A Swift Game of Skittles

Peregrine approaches, dangling a menacing foot, 2021 (photo by Chad+Chris Saladin)

19 September 2021

The rooftop deck of my building overlooks the largest chimney swift roost in the Pittsburgh area, the Cathedral Mansions chimney, so I wasn’t surprised when Sarah Koenig of Audubon Society of Western PA emailed to arrange a location for a live online Chimney Swift Watch.

(Roosting chimney is on the left, below, with a sun pillar coming up on its right during today’s sunrise.)

Sun pillar next to tall chimney (swift roost) at Cathedral Mansions, 19 Sept 2021 (photo by Kate St. John)

Unfortunately the situation at this chimney looked boring for a live event. Since Hurricane Ida I haven’t seen many swifts but I decided to make sure. On Thursday evening, 16 September, I went to the roof at sunset to count the swifts.

Chimney swifts near a peregrine nest site in Ohio, 2021 (photo by Chad+Chris Saladin)

By 7:40pm about 100 swifts were circling the chimney and one had just dropped in. Suddenly I was distracted by a large bug that banged right into me. I brushed it away and I looked at the chimney again and there were no swifts at all! I’d been distracted for mere seconds and I know it takes many minutes for the flock to drop in. Where did they go? As I waited and watched, the swift inside the chimney came out and flew away, too. Huh?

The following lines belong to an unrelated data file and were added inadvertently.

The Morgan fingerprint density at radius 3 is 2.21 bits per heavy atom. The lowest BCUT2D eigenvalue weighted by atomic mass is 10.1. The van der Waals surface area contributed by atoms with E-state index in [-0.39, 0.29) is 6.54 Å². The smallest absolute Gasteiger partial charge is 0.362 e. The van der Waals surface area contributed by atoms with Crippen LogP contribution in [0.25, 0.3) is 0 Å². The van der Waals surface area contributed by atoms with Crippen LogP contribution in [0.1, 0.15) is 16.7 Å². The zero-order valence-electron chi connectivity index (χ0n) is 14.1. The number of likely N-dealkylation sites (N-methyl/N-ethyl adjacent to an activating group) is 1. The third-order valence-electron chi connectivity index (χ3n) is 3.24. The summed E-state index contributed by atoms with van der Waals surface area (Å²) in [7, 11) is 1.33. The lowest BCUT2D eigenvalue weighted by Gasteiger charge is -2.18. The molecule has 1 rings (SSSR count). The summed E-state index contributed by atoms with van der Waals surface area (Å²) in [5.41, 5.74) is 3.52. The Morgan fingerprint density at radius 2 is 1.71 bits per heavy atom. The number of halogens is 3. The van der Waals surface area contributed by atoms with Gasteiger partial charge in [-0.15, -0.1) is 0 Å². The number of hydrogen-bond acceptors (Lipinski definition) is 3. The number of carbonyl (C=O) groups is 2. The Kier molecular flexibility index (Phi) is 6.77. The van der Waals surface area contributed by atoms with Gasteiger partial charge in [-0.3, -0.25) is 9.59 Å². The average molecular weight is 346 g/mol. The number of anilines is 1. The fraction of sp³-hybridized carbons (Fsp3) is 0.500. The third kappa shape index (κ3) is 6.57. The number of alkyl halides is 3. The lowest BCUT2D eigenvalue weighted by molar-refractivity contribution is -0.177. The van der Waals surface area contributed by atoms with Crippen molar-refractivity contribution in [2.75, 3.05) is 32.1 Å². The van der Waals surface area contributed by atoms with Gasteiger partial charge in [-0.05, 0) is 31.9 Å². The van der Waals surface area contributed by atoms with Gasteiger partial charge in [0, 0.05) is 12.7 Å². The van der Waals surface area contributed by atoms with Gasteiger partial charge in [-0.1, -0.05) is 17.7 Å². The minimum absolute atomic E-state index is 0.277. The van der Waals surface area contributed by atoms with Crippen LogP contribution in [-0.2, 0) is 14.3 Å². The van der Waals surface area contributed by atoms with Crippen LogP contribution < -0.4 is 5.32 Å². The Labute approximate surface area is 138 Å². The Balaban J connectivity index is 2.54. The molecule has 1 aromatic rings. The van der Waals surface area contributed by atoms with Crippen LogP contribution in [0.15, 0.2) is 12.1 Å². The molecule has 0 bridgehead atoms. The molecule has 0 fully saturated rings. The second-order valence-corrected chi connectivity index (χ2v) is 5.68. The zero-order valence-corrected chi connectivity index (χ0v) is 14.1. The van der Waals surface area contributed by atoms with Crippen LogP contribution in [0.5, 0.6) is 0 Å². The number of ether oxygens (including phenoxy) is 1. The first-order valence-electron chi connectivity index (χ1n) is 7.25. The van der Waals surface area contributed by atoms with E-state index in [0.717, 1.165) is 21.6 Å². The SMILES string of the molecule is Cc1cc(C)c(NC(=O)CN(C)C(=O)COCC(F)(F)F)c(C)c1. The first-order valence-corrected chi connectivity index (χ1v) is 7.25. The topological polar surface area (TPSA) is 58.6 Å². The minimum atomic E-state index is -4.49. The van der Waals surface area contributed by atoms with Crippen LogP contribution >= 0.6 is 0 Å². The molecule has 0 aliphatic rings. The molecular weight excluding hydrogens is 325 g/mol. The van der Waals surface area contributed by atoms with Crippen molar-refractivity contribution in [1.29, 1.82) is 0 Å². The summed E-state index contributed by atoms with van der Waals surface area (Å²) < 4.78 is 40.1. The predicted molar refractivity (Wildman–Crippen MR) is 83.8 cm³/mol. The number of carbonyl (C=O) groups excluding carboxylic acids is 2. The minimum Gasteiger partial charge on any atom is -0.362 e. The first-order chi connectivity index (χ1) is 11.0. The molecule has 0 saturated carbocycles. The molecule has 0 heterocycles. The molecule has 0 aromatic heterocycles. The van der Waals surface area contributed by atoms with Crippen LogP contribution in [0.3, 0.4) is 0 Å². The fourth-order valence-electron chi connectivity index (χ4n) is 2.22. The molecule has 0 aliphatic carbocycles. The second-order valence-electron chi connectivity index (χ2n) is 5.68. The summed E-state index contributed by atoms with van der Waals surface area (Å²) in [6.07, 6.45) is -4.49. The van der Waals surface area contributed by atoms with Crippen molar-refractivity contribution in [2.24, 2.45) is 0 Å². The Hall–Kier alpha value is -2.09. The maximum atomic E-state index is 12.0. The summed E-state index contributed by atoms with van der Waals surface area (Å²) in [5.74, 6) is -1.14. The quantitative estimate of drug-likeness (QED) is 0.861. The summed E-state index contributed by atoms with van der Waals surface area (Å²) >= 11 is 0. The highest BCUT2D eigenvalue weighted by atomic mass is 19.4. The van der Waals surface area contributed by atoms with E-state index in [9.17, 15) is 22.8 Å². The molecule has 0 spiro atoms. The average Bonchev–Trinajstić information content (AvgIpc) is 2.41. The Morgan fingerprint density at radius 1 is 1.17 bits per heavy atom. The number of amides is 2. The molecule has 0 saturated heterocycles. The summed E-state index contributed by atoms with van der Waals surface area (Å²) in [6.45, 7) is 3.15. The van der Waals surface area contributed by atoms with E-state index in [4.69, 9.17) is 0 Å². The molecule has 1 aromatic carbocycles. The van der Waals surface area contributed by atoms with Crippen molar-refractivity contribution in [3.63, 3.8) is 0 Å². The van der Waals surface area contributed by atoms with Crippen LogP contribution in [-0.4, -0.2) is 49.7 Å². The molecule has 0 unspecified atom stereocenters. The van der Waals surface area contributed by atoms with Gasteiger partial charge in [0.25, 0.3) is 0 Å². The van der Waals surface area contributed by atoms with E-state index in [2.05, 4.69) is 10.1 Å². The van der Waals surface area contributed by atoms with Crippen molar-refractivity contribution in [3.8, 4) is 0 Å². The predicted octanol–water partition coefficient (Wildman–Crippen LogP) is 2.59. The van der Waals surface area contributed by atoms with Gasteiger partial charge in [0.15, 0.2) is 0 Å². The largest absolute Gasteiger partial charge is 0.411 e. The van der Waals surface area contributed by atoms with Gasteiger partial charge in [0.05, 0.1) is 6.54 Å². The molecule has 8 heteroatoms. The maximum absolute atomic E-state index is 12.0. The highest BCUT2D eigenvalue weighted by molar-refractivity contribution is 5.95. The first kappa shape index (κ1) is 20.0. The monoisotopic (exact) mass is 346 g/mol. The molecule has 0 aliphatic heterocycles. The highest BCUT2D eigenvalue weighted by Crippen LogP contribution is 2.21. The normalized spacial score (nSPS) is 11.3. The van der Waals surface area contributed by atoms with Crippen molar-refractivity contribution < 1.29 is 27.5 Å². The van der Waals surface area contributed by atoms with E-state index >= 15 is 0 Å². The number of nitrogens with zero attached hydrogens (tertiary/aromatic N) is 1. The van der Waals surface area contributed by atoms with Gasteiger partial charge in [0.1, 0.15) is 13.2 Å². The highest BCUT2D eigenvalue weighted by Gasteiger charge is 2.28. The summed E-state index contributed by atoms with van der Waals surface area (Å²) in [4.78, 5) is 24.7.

I tried again last night, Saturday 18 September. This time I looked for all species. I saw 400+ crows heading for Oakland after sunset and a peregrine perched on the Cathedral of Learning.

As the sky darkened I focused exclusively on the chimney. Again, 100+ swifts circled the chimney and I waited to count them when they dropped in. It was 7:40pm.

Cathedral Mansions chimney with swifts circling, September 2020 (photo by Michelle Kienholz)

And then they were gone.

But this time I knew why. As I watched a peregrine approached the chimney from the darkened eastern sky. He could see the flock silhouetted against the sky but the swifts couldn’t see him until he flew through the flock and scattered them like bowling pins.

Peregrine approaches a flock, 2017 (photo by Chad+Chris Saladin)

For the peregrine it was a game of skittles. For the swifts it was life or death. Peregrines can grab swifts in the air. Maybe he did.

Peregrine with chimney swift prey at St. Ignatius, 2020 (photo by Chad+Chris Saladin)

This swift game of skittles is new behavior for the Pitt peregrines but it may be that Ecco is trying out new things during his first autumn at Pitt.

I hope he gets over these sunset games. I’d like to see a lot more swifts at the chimney.

(photos by Chad+Chris Saladin, Kate St. John, Michelle Kienholz)

Leave a Reply

Your email address will not be published. Required fields are marked *